For Immediate Release.... Oct. 1, 1998
FR: Jonathan Carter, Dir. Forest Ecology Network 623-7140
RE: Sappi lands to Plum Creek
LIQUIDATOR AND DEVELOPER PLUM CREEK BUYS SAPPI LAND
SAPPI was bad enough. A flight over their 911,000 acres shows the massive scars of industrial clearcutting and intensive forest management resulting from bottom line greed. As if the heart and sole of the Maine Woods has not been ravaged enough, and now we have the possible transfer of this part of Thoreau's Woods to a company, Plum Creek, which has been characterized as the "Darth Vader" of the timber industry.
The story unfolding here is a sad day for the forests and the people of Maine. No matter how much we hoped for a new owner committed to sustainable low impact forestry, the possible announcement of the clearcutting/chipping/real estate corporate giant, Plum Creek, acquisition of the Sappi land would have to be viewed as a major set back. It only reenforces our contention that the public must step in and purchase these lands immediately before chippers and real estate developers like Plum Creek move in.
If history is to be our guide, Plum Creek has a sordid history indeed. The TEN MOST IMPORTANT REASONS WE SHOULD NOT WELCOME A PLUM CREEK
1. Has clearcut 100's of thousands of acres of ancient forest in the Northwest
2. As a limited partnership corporation it pays no corporate income taxes on profit over 150 million a year.
3. It has stripped the forest in the Northwest and then sold off choice parcels to real estate developers - double liquidation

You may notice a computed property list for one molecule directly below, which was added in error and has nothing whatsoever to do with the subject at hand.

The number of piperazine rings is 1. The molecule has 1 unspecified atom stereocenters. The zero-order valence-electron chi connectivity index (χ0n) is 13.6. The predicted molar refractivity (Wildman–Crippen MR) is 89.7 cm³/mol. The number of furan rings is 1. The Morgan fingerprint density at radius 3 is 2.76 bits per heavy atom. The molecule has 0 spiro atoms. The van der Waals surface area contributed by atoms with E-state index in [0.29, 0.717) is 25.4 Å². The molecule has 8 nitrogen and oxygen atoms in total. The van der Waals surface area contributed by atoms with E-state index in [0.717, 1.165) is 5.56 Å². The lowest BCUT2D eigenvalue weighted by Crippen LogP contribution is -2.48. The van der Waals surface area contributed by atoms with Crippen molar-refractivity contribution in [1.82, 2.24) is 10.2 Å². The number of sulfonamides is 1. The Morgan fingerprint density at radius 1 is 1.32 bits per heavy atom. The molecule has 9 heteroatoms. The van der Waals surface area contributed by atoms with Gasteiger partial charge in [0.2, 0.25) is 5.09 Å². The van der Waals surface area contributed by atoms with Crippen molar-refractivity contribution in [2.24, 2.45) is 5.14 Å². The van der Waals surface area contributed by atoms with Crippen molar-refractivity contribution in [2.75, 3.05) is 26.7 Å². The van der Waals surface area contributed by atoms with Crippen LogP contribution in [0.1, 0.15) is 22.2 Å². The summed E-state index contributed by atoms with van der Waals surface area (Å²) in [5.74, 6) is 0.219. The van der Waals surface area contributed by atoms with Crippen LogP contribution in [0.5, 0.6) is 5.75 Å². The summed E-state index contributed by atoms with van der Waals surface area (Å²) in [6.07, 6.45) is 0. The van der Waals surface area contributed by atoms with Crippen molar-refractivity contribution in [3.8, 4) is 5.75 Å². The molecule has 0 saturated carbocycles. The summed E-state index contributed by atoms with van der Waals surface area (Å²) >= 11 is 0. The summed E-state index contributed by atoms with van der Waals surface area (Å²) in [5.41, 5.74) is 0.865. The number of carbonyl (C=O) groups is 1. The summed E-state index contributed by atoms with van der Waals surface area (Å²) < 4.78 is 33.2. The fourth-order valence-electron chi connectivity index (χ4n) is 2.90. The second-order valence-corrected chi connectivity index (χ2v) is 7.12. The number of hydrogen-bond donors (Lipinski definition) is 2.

4. Plum Creek has an incentive system for its executives which encourages liquidation for the profit of a few individuals.
5. Its raw log and chip exports have cost Americans thousands of jobs.
6. It has recently subdivided a 150,000 acres of valley lands in Montana for residential development as rural subdivisions and ranchettes.
7. In 1996 it purchased 500,000 acres in Louisiana and Arkansas, shutting down one mill and laying off half the workers in the other.
8. It has recently (June) applied to the SEC to become incorporated as a real estate investment trust.
9. Using IRS loophole Plum Creek pays an effective corporate tax of 1% while the average corporate tax is 34%
10. Plum Creek has used questionable "conservation plans" to get exemptions from the endangered species act for the next fifty years.
For first hand information contact the following people and organizations:
George Draffan, Public Information Network, Seatle, WA (206) 723-4276
Steve Thompson, Whitefish, Mt. (406) 862-3795
Mark Lawler, Sierra Club Pacific Northwest, Seatle, WA (206) 632-1550
Dogwood Alliance,. Chattanooga TN (770) 867-0197
Janne Blalock, Western Land Exchange, Seatle, WA. (206) 325-3503
John Osborne Inland Empire Public Lands Council, Spokane, WA (509) 838-4912